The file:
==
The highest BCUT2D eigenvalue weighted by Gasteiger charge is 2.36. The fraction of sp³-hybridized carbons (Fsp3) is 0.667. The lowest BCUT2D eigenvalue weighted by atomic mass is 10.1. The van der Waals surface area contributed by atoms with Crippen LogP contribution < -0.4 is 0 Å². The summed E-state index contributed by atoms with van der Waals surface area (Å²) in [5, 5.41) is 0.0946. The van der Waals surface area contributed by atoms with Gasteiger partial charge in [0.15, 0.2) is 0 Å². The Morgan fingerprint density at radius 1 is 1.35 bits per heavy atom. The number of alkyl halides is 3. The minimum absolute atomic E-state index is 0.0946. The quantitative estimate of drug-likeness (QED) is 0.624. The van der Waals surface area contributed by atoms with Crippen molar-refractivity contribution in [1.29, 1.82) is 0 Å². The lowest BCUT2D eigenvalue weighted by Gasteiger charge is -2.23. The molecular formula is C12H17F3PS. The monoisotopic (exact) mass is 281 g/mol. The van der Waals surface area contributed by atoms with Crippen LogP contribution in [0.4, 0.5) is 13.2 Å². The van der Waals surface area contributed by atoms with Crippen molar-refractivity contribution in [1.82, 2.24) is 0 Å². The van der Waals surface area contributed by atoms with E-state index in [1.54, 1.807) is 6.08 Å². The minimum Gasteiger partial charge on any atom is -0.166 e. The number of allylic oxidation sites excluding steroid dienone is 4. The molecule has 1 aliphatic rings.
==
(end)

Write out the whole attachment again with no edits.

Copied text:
The highest BCUT2D eigenvalue weighted by Gasteiger charge is 2.36. The fraction of sp³-hybridized carbons (Fsp3) is 0.667. The lowest BCUT2D eigenvalue weighted by atomic mass is 10.1. The van der Waals surface area contributed by atoms with Crippen LogP contribution < -0.4 is 0 Å². The summed E-state index contributed by atoms with van der Waals surface area (Å²) in [5, 5.41) is 0.0946. The van der Waals surface area contributed by atoms with Gasteiger partial charge in [0.15, 0.2) is 0 Å². The Morgan fingerprint density at radius 1 is 1.35 bits per heavy atom. The number of alkyl halides is 3. The minimum absolute atomic E-state index is 0.0946. The quantitative estimate of drug-likeness (QED) is 0.624. The van der Waals surface area contributed by atoms with Crippen molar-refractivity contribution in [1.29, 1.82) is 0 Å². The lowest BCUT2D eigenvalue weighted by Gasteiger charge is -2.23. The molecular formula is C12H17F3PS. The monoisotopic (exact) mass is 281 g/mol. The van der Waals surface area contributed by atoms with Crippen LogP contribution in [0.4, 0.5) is 13.2 Å². The van der Waals surface area contributed by atoms with Crippen molar-refractivity contribution in [1.82, 2.24) is 0 Å². The van der Waals surface area contributed by atoms with E-state index in [1.54, 1.807) is 6.08 Å². The minimum Gasteiger partial charge on any atom is -0.166 e. The number of allylic oxidation sites excluding steroid dienone is 4. The molecule has 1 aliphatic rings.